Tuesday 4 December 2018

100 Essential Films That Deserve More Attention - 25. Rapt

People embrace the enchanting glow of the big screen for all manner of reasons; to journey to faraway places they could only ever imagine, to experience the escapism of a captivating story, or maybe to indulge in an obsession with the world of cinema. For me, all three of these reasons apply - and many more - but first and foremost is the satisfaction of recommending obscure films to other like-minded individuals who adopt them as their new favourites.

With over 100 years worth of films to choose from, and many of these now available at the click of a button, it can be extremely difficult to narrow your choices down to pick a film to watch. Although cinema has been around for over four times longer than my life on this earth, I have spent what some may consider an unhealthy amount of these years delving into the history of films to discover some of the best hidden gems out there.

This series of articles aims to highlight the overlooked masterpieces that I have unearthed whilst exploring the forgotten recesses of cinema. Take a gamble on any one of these films and I guarantee that you will be eagerly awaiting all future instalments in this series. You may well have heard of a number of these films; my aim isn't merely to shine a spotlight on the most obscure films out there, but to share my enjoyment of those films which don't have the cult following I believe they deserve.

Director - Dimitri Kirsanoff
Country - Switzerland
Year - 1934
Runtime - 102 Minutes

Set high in the Swiss Alps, Rapt was filmed on location where director Dimitri Kirsanoff used the impressive backdrop to create a visually engaging and arresting picture, befitting of such a beautiful location. Here is where two different cultures separated by the highlands collide; French speaking Catholics and German speaking Protestants, in an astonishing adaptation of a book by the Swiss author Charles Ferdinand Ramuz entitled La Separation des Races.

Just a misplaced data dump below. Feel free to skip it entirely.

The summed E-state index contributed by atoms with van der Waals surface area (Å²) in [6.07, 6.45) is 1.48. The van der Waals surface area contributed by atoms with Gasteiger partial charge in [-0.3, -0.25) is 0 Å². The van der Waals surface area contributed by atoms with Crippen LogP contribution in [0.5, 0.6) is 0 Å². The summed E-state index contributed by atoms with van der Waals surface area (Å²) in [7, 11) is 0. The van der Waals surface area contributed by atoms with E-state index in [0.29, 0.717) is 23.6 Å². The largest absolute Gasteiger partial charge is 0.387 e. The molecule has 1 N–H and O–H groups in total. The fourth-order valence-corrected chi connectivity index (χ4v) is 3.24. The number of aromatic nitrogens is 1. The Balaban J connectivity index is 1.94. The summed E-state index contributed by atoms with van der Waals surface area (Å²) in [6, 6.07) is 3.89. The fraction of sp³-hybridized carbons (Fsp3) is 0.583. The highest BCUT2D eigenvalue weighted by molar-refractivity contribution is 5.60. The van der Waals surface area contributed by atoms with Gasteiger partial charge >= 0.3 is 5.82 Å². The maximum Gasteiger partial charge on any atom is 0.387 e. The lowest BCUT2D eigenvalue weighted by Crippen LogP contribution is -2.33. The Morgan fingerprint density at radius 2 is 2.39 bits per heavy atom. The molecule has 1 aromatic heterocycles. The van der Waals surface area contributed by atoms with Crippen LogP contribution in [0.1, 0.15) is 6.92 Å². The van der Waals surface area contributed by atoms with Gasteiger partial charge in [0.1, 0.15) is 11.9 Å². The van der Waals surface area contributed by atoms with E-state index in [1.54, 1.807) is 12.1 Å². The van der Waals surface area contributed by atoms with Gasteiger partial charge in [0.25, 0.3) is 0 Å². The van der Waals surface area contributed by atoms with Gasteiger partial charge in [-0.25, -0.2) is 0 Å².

Hans and his fiancee Elsa reside in this stunning part of the Swedish countryside and appear to live a relatively peaceful Catholic existence alongside Elsa's younger brother. When Hans kills a dog who is terrorising his goat herd, the dog's owner, Fermin, kidnaps Elsa as retribution for the violent act and takes her far away from her idyllic life in the hills to his home village amongst his fellow Protestants.
Separated from her lover and held against her will, Elsa mourns for her past life and struggles to adjust to the loneliness of being held captive. Han's suffering is just as great; he is unsure where Elsa has vanished to - or even if she is still alive - and his initial attempts to find her prove fruitless. Fermin soon becomes infatuated with his captive, even though his ageing mother would prefer to see her son matched with a more agreeable Protestant lady, Jeanne. A village fool also falls for Elsa, with his affections providing her with an opportunity for the two lovers to be reunited, an opportunity that is aided further by the appearance of a travelling pedlar who frequents villages on both sides of the highlands.

Kirsanoff coaxes sublime performances from all of his cast and frames every scene with a keen eye for visual aesthetics. The awe-inspiring camerawork draws you deep into the story, with one standout scene where the camera erratically tracks the emotionally charged Jeanne as she runs back to her village being a personal highlight. Montage is also used to great effect throughout, with Kirsanoff cutting between characters and locations during crucial moments. This provides the audience with multiple views of simultaneously suspenseful events and heightens the tension close to unbearable levels.

Whilst Kirsanoff is renowned for his contribution to Avant-garde cinema (primarily the fascinating
short Menilmontant) his work on Rapt is equally as spectacular, if not more accomplished. It is a great shame that these two glimpses of brilliance were not accompanied by further ventures into the world of feature film-making, as his approach to storytelling is incredibly captivating and highly memorable.

Rapt is an unsung masterpiece that is revered by those familiar with it but is unfortunately known by too few. It is a film that deserves to be rediscovered and reappraised as its powerful and moving story still has the capacity to resonate with modern audiences. Kirsanoff's striking visual aesthetics are unusual for the film's era and its technical achievements in this area only serve to enhance the appeal of this first-rate melodrama, making it a must see for aspiring film-makers or those with a passion for vivid, evocative tales of love and revenge.

If you take the time to watch Rapt then it would be awesome if you could also take the time to let me know what you thought of it, either by commenting below or tweeting me @filmbantha. Thanks, and enjoy!

For previous instalments in the series click here

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